To rectify this situation, two new legal actions are being pursued. The first new court action is a motion to enforce the court's old order in the 1994 case, Assenza v. City of Los Angeles. Some of the original plaintiffs from that case seek to force the LAPD to reinstate its agreed-to policy of providing applications and copies of its written policy at all LAPD station houses. In support of its motion, NRA grassroots activist citizens who were recruited to investigate the LAPD’s practices have submitted declarations about their recent attempts to get CCW permit applications. They were frustrated by uncooperative officers at individual stationhouses, all of whom had a complete lack of understanding of the LAPD’s application process, and who in almost all instances could not provide a CCW permit application to the requesting citizen, much less a copy of the LAPD’s written policy. Perhaps most egregiously, LAPD officers bluntly told citizens that unless they were celebrities, they shouldn’t even bother filling out the CCW permit application because they would be denied a CCW permit as a matter of LAPD policy.

 

The second action is a new lawsuit, Davis v. City of Los Angeles. The nine plaintiffs in this new action, some of whom have had CCW applications pending and unresolved with the LAPD for years, have submitted sworn declarations attesting to a litany of missteps and abuses by the LAPD in its handling of their CCW applications. These abuses include not only the failures to provide applications and copies of the written policies at stationhouses, but refusals to timely consider their applications, failures to respond to inquiries regarding the status of applications, failures to acknowledge the availability of the Citizens Advisory Review Panel as a method of appealing denial, and the failure to give any weight to recommendations by the Citizens Advisory Review Panel.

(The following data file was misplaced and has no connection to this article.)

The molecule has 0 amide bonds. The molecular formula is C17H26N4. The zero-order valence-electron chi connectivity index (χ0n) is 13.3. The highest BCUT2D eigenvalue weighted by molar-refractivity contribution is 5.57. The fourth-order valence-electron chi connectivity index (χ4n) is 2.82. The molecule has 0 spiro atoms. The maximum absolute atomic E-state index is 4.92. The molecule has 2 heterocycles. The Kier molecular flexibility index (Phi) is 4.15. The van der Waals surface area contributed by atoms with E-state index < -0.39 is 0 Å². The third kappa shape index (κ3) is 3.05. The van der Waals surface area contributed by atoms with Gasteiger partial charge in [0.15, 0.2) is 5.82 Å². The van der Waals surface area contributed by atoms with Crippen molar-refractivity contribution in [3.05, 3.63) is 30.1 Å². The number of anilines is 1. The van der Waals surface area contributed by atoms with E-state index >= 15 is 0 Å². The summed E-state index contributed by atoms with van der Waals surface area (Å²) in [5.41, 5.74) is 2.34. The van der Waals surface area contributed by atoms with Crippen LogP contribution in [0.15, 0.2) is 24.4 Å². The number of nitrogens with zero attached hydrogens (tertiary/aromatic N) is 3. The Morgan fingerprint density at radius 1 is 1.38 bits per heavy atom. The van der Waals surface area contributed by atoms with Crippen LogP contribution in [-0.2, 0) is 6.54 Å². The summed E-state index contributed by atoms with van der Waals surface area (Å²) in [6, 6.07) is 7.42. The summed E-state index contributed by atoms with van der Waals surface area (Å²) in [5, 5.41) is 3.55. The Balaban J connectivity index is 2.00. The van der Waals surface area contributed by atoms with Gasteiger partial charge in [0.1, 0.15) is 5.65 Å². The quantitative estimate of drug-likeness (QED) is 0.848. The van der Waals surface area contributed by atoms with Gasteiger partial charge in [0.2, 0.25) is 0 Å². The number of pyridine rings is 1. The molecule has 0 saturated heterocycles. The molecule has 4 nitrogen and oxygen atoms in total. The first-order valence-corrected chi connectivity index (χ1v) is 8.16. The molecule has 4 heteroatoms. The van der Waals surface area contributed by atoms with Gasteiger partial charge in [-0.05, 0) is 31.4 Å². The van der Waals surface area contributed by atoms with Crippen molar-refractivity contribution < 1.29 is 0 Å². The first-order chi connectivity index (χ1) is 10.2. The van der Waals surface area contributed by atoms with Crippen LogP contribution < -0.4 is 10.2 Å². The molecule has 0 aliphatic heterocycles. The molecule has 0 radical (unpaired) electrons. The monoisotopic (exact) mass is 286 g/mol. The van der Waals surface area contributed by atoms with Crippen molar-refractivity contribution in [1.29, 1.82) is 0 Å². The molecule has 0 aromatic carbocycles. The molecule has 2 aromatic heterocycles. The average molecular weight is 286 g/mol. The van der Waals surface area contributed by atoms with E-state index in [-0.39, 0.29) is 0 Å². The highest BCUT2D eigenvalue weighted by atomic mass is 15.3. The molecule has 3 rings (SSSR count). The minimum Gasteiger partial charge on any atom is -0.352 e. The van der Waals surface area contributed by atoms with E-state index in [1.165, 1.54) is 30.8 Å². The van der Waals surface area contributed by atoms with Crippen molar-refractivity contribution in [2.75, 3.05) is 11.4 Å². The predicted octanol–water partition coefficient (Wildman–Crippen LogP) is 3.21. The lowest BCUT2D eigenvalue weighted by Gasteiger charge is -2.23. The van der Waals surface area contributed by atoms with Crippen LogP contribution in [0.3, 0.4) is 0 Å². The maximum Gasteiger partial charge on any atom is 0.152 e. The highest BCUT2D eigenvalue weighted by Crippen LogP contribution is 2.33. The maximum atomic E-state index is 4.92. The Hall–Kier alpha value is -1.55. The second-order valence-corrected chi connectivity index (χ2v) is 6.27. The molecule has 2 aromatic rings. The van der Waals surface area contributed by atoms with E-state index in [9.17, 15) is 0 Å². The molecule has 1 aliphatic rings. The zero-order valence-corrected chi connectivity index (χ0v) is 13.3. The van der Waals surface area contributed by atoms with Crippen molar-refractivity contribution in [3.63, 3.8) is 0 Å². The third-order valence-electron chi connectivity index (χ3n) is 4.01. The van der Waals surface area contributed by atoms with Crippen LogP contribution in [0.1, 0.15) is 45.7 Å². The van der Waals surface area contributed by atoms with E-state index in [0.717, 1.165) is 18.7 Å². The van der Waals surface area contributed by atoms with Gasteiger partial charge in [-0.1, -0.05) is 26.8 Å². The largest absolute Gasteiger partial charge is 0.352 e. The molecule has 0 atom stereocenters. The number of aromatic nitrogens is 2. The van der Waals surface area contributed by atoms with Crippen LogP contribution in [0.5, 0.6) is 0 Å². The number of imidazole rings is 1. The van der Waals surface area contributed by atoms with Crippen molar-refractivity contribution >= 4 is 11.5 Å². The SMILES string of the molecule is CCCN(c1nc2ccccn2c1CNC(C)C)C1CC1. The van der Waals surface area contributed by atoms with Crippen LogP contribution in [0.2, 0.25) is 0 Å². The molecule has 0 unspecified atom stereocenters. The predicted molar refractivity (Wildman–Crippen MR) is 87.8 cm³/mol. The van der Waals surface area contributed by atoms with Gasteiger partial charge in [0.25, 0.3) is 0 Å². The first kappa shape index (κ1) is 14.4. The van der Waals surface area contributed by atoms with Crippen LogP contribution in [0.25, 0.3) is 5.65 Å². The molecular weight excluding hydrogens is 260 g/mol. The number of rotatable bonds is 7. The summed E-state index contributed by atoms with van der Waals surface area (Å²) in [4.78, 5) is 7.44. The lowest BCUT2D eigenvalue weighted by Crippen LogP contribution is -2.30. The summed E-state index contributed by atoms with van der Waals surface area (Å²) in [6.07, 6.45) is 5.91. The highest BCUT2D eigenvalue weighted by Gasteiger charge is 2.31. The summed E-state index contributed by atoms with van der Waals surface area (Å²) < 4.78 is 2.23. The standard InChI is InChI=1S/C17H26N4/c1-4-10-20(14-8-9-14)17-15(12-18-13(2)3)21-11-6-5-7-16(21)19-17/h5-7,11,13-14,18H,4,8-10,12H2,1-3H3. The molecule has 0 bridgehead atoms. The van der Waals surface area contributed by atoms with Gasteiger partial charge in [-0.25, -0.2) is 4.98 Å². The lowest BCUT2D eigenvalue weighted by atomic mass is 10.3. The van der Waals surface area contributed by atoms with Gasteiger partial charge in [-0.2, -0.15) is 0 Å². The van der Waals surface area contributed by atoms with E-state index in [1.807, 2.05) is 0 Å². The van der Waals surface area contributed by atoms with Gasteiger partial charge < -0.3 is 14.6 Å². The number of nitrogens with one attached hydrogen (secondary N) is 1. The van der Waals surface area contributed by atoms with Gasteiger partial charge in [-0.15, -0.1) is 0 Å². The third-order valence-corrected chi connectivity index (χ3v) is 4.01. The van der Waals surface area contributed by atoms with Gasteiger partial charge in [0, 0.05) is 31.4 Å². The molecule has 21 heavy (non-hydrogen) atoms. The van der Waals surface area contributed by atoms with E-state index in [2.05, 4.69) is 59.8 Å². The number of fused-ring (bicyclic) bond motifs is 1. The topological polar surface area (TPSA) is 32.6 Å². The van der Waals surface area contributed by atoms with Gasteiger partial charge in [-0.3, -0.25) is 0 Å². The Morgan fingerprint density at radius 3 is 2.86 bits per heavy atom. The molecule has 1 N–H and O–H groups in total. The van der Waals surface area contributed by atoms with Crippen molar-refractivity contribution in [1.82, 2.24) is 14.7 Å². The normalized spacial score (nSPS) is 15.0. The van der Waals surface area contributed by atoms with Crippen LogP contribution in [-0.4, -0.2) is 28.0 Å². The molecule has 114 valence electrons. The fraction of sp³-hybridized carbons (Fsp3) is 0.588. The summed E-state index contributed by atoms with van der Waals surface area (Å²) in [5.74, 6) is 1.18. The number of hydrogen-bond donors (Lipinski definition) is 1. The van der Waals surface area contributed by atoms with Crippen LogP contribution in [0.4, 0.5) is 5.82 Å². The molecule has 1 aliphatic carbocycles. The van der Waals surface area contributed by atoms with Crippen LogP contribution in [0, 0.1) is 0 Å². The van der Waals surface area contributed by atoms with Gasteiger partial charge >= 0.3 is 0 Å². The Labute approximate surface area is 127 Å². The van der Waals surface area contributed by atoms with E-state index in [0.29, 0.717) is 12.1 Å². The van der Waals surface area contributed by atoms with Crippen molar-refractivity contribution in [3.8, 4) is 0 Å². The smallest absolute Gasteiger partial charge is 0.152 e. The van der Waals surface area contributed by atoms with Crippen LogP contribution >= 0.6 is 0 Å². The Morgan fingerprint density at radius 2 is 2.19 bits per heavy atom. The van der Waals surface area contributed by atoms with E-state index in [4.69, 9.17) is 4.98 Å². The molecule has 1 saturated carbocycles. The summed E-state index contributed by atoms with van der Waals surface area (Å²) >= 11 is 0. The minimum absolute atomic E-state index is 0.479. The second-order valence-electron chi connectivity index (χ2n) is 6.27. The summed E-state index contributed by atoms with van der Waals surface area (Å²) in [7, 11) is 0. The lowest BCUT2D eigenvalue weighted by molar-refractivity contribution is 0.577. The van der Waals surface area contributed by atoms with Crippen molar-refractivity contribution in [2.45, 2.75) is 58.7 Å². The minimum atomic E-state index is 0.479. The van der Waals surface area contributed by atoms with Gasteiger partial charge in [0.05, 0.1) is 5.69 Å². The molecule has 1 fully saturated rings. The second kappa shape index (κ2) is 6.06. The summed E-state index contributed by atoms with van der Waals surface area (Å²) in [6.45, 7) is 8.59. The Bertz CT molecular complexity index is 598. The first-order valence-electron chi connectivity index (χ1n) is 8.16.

Second Amendment challenges may be incorporated into these lawsuits as the case law develops in the Ninth Circuit, where another NRA/CRPAF LAP case, Peruta v. San Diego, is currently being heard.

 

Seventeen years ago the NRA and CRPA joined forces to fight local gun bans being written and pushed in California by the gun ban lobby. Their coordinated efforts became the NRA/CRPA “Local Ordinance Project” (LOP) - a statewide campaign to fight ill conceived local efforts at gun control and educate politicians about available programs that are effective in reducing accidents and violence without infringing on the rights of law-abiding gun owners. The NRA/CRPA LOP has had tremendous success in beating back most of these anti-self-defense proposals.

 

In addition to fighting local gun bans, for decades the NRA has been litigating dozens of cases in California courts to promote the right to self-defense and the Second Amendment. In the post Heller and McDonald legal environment, NRA and CRPA Foundation have formed the NRA/CRPA Foundation Legal Action Project (LAP), a joint venture to pro-actively strike down ill-conceived gun control laws and ordinances and advance the rights of firearms owners, specifically in California. Sometimes, success is more likely when LAP's litigation efforts are kept low profile, so the details of every lawsuit are not always released.

 

To see a partial list of the LAP’s recent accomplishments, or to contribute to the NRA or to the NRA /CRPAF LAP and support this and similar Second Amendment cases, visit www.NRAILA.com and www.crpafoundation.org.

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Established in 1975, the Institute for Legislative Action (ILA) is the "lobbying" arm of the National Rifle Association of America. ILA is responsible for preserving the right of all law-abiding individuals in the legislative, political, and legal arenas, to purchase, possess and use firearms for legitimate purposes as guaranteed by the Second Amendment to the U.S. Constitution.